When LG invited me to their OLED exhibition at the Natural History Museum in London, my ears pricked up. This is for two reasons: the first is that a couple of years ago, I wrote a piece on OLED lighting and how I think it will change how photographers light their subjects in the coming years. The second is because, well, I love technology. LG's OLED 4K TVs and monitors are the epitome of digital clarity, and while I suspected that to be the case, seeing it in the flesh did more than confirm my suspicions.
So, what is OLED? OLED stands for "organic light-emitting diode," and it contains flexible sheets of an organic electroluminescent material that can convey imagery. As much as I love technology, I can't profess to understand the workings of these OLED screens in any depth, so I'll provide a description in layman's terms we can all understand: when electric current is put through these OLED sheets, they organically produce light, which allows for blacker blacks, whiter whites, and lower energy consumption. This allows for a uniform picture (with regards to color, brightness, and contrast) and much higher image quality. Now, that's the bit we really care about, isn't it? The image quality is utterly astounding.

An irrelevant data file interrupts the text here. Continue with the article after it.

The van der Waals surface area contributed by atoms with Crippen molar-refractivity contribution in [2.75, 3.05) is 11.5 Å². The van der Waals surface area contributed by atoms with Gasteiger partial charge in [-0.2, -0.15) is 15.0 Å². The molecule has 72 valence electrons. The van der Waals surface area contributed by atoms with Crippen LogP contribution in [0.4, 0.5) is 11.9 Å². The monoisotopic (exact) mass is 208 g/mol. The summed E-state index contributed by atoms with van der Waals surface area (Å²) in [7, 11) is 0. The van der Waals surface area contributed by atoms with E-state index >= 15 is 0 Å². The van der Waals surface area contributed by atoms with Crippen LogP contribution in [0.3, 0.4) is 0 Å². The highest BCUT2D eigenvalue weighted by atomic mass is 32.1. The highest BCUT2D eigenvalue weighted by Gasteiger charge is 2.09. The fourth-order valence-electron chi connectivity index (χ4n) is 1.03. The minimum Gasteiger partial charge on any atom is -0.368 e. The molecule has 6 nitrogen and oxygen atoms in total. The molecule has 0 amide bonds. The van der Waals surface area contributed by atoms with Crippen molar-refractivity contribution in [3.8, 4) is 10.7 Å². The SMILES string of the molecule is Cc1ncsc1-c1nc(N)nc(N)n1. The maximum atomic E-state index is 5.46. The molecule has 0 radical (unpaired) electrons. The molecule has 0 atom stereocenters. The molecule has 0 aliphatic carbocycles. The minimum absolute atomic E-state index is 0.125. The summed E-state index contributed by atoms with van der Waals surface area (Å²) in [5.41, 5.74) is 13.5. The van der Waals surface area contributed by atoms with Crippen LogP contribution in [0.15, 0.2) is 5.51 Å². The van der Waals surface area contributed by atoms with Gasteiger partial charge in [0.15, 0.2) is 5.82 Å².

When I walked into the exhibition, I realized it had a lot more substance to it than just a technology demo; the whole theme was revolving around the evolution of the eye. Interspersed between taxidermy and science fiction-style bell jars with floating deceased critters were OLED screens hosting crystal-sharp images of nature. Perhaps this was a little primitive of me, but one aspect of these screens that resonated was that it seemed to not matter how close I got to the screen; it never became pixelated. It felt more like approaching a vibrant print than a screen.
All I could think is how amazing it would be to see my photographs on an OLED screen and how effective the screens would be for editing, particularly with a view to print. With a picture so vivid and clear, retouching images, particularly product and beauty, where detail is everything, will be much easier. At the moment, we can only get our hands on the LG OLED 4K TVs, but the computer monitors are projected for 2017 release. It is without question a technology to keep your eye on as it will be taking over its LED predecessor in due course.
If you want to learn about the evolution of vision and get a taste of top photography on OLED screens, the exhibition runs until 6th November 2016 at the National History Museum in London, and tickets can be purchased here. For more information about LG OLED technology, visit here.